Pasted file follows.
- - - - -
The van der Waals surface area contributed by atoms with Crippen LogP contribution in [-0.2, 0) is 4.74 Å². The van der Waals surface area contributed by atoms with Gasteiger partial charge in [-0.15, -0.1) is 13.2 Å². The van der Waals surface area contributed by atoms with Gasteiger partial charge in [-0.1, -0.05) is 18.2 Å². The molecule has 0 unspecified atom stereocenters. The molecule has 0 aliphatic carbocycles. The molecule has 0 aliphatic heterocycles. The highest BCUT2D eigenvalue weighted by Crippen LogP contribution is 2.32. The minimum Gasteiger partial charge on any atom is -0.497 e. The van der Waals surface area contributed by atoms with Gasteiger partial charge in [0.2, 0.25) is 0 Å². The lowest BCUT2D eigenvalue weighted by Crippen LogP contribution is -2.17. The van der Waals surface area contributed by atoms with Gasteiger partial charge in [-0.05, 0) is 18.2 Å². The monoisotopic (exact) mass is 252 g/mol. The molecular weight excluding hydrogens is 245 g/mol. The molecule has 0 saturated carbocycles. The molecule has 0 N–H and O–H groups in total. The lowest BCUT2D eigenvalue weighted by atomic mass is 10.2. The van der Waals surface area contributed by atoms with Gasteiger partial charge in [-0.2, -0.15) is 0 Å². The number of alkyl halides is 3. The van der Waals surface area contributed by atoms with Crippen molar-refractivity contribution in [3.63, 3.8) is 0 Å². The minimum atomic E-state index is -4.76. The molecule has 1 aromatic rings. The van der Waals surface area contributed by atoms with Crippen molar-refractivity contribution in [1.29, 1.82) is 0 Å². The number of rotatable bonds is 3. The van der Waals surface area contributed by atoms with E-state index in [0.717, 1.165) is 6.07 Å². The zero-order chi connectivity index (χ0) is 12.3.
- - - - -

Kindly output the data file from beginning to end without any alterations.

The van der Waals surface area contributed by atoms with Crippen LogP contribution in [-0.2, 0) is 4.74 Å². The van der Waals surface area contributed by atoms with Gasteiger partial charge in [-0.15, -0.1) is 13.2 Å². The van der Waals surface area contributed by atoms with Gasteiger partial charge in [-0.1, -0.05) is 18.2 Å². The molecule has 0 unspecified atom stereocenters. The molecule has 0 aliphatic carbocycles. The molecule has 0 aliphatic heterocycles. The highest BCUT2D eigenvalue weighted by Crippen LogP contribution is 2.32. The minimum Gasteiger partial charge on any atom is -0.497 e. The van der Waals surface area contributed by atoms with Gasteiger partial charge in [0.2, 0.25) is 0 Å². The lowest BCUT2D eigenvalue weighted by Crippen LogP contribution is -2.17. The van der Waals surface area contributed by atoms with Gasteiger partial charge in [-0.05, 0) is 18.2 Å². The monoisotopic (exact) mass is 252 g/mol. The molecular weight excluding hydrogens is 245 g/mol. The molecule has 0 saturated carbocycles. The molecule has 0 N–H and O–H groups in total. The lowest BCUT2D eigenvalue weighted by atomic mass is 10.2. The van der Waals surface area contributed by atoms with Gasteiger partial charge in [-0.2, -0.15) is 0 Å². The number of alkyl halides is 3. The van der Waals surface area contributed by atoms with Crippen molar-refractivity contribution in [3.63, 3.8) is 0 Å². The minimum atomic E-state index is -4.76. The molecule has 1 aromatic rings. The van der Waals surface area contributed by atoms with Crippen molar-refractivity contribution in [1.29, 1.82) is 0 Å². The number of rotatable bonds is 3. The van der Waals surface area contributed by atoms with E-state index in [0.717, 1.165) is 6.07 Å². The zero-order chi connectivity index (χ0) is 12.3.